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Wandering and Wondering - 1 Month in India & Nepal

INDIA | Thursday, 6 November 2014 | Views [427]

Namaste from Kathmandu, the bustling capital city of Nepal!


I recently said goodbye to Hanga after one month travelling together. We had a really great time and I want to thank her for her awesome company. As a solo traveler at heart, I'm also looking forward to what the future brings me.



In chameleon like fashion, I feel like I have adapted, even embraced and fit in, to the chaotic life in the Indian subcontinent. At least Kathmandu, though a lot like Delhi, has less heat and humidity. As I slither seamlessly in and out of the barely porous traffic and wander aimlessly about exotic streets thriving with small shops and colourfully dressed people, now on my own and without time constraints, my mind is free to ponder, my body free to immerse fully in its surroundings, like an interactive video game come to life.


Being in Kathmandu has reaffirmed my pursuit of the pure raw experience: nothing can reproduce the sensory experience of actually being there. No travel videos, postcards, blogs, nothing. It brings me to the challenge then whether I can effectively translate my experience to my readers, especially after admitting that blogs don't help much. But I digress... I shall do my best!


The sensory experience I will relate to you will not be from my tourist perspective, but through sharing tidbits from my day-to-day experiences of interacting with and observing life and culture in the Indian subcontinent.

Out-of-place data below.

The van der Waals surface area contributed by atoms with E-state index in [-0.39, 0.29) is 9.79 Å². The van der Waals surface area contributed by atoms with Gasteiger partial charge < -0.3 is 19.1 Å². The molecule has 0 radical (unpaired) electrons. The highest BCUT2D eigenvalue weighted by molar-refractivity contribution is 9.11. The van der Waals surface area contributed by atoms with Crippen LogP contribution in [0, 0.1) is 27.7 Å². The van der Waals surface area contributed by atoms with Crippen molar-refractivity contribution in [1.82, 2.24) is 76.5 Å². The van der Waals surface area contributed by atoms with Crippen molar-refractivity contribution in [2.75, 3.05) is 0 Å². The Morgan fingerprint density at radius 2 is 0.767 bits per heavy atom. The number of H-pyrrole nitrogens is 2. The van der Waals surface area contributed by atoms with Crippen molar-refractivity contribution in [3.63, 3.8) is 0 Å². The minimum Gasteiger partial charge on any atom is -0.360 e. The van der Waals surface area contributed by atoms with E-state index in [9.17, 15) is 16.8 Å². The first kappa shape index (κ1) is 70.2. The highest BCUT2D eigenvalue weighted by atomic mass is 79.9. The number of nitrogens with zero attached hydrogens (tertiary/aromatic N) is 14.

First of all, the people are really friendly. I believe it's largely because there are simply so many people everywhere, that they are used to the presence of others and sharing the same space. It's also because they live simple lives rooted in family, religion and in their land, and not in possessions and power.


Their level of intimacy with eachother shows, as men are very touchy with eachother. They are often seen holding hands in the street, or physically resting by leaning on eachother. And, amazingly, in Nepal I've seen women breastfeeding in public. I've seen this happen on a few buses recently. Note that the rides were very bumpy.


In keeping with the theme, Indians and Nepalis are also very hospitable. Fellow travelers I have met profess to knocking on doors, asking for and receiving accommodation and food, getting the local experience (Hanga had a similar positive experience recently where she got lost on arriving in Kathmandu but met a local who she judged to be friendly and ended up staying with his family for one night). Travelers also profess that one can walk into any village, ask to teach English, and they will invite you to stay and teach at their school as long as you want.